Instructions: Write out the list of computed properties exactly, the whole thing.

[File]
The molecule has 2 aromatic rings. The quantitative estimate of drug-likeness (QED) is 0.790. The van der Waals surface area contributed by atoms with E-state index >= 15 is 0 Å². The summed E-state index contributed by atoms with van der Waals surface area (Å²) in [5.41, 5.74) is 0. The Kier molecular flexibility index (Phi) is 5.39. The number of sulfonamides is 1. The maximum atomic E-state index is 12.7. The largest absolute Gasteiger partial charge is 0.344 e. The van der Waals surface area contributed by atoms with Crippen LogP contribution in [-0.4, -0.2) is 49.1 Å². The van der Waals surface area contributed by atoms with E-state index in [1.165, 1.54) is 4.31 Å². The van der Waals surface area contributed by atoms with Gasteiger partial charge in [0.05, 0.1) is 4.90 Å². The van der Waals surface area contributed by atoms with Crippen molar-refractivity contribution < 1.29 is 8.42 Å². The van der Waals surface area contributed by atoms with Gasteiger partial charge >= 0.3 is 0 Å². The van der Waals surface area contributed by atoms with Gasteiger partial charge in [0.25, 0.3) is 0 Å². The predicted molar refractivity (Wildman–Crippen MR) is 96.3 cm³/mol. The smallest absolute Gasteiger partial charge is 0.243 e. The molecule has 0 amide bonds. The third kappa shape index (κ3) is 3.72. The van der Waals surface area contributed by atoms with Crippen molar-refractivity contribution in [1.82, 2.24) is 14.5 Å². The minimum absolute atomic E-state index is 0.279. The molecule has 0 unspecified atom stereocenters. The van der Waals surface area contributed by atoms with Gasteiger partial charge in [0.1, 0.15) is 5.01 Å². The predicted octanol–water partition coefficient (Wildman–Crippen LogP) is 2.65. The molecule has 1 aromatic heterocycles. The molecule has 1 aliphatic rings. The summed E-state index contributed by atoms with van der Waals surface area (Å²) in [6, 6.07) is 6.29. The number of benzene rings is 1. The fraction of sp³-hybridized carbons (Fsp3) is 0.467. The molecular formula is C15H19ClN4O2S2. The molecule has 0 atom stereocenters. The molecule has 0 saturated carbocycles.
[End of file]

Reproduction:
The molecule has 2 aromatic rings. The quantitative estimate of drug-likeness (QED) is 0.790. The van der Waals surface area contributed by atoms with E-state index >= 15 is 0 Å². The summed E-state index contributed by atoms with van der Waals surface area (Å²) in [5.41, 5.74) is 0. The Kier molecular flexibility index (Phi) is 5.39. The number of sulfonamides is 1. The maximum atomic E-state index is 12.7. The largest absolute Gasteiger partial charge is 0.344 e. The van der Waals surface area contributed by atoms with Crippen LogP contribution in [-0.4, -0.2) is 49.1 Å². The van der Waals surface area contributed by atoms with E-state index in [1.165, 1.54) is 4.31 Å². The van der Waals surface area contributed by atoms with Gasteiger partial charge in [0.05, 0.1) is 4.90 Å². The van der Waals surface area contributed by atoms with Crippen molar-refractivity contribution < 1.29 is 8.42 Å². The van der Waals surface area contributed by atoms with Gasteiger partial charge >= 0.3 is 0 Å². The van der Waals surface area contributed by atoms with Gasteiger partial charge in [0.25, 0.3) is 0 Å². The predicted molar refractivity (Wildman–Crippen MR) is 96.3 cm³/mol. The smallest absolute Gasteiger partial charge is 0.243 e. The molecule has 0 amide bonds. The third kappa shape index (κ3) is 3.72. The van der Waals surface area contributed by atoms with Crippen molar-refractivity contribution in [1.82, 2.24) is 14.5 Å². The minimum absolute atomic E-state index is 0.279. The molecule has 0 unspecified atom stereocenters. The van der Waals surface area contributed by atoms with Gasteiger partial charge in [0.1, 0.15) is 5.01 Å². The predicted octanol–water partition coefficient (Wildman–Crippen LogP) is 2.65. The molecule has 1 aromatic heterocycles. The molecule has 1 aliphatic rings. The summed E-state index contributed by atoms with van der Waals surface area (Å²) in [6, 6.07) is 6.29. The number of benzene rings is 1. The fraction of sp³-hybridized carbons (Fsp3) is 0.467. The molecular formula is C15H19ClN4O2S2. The molecule has 0 atom stereocenters. The molecule has 0 saturated carbocycles.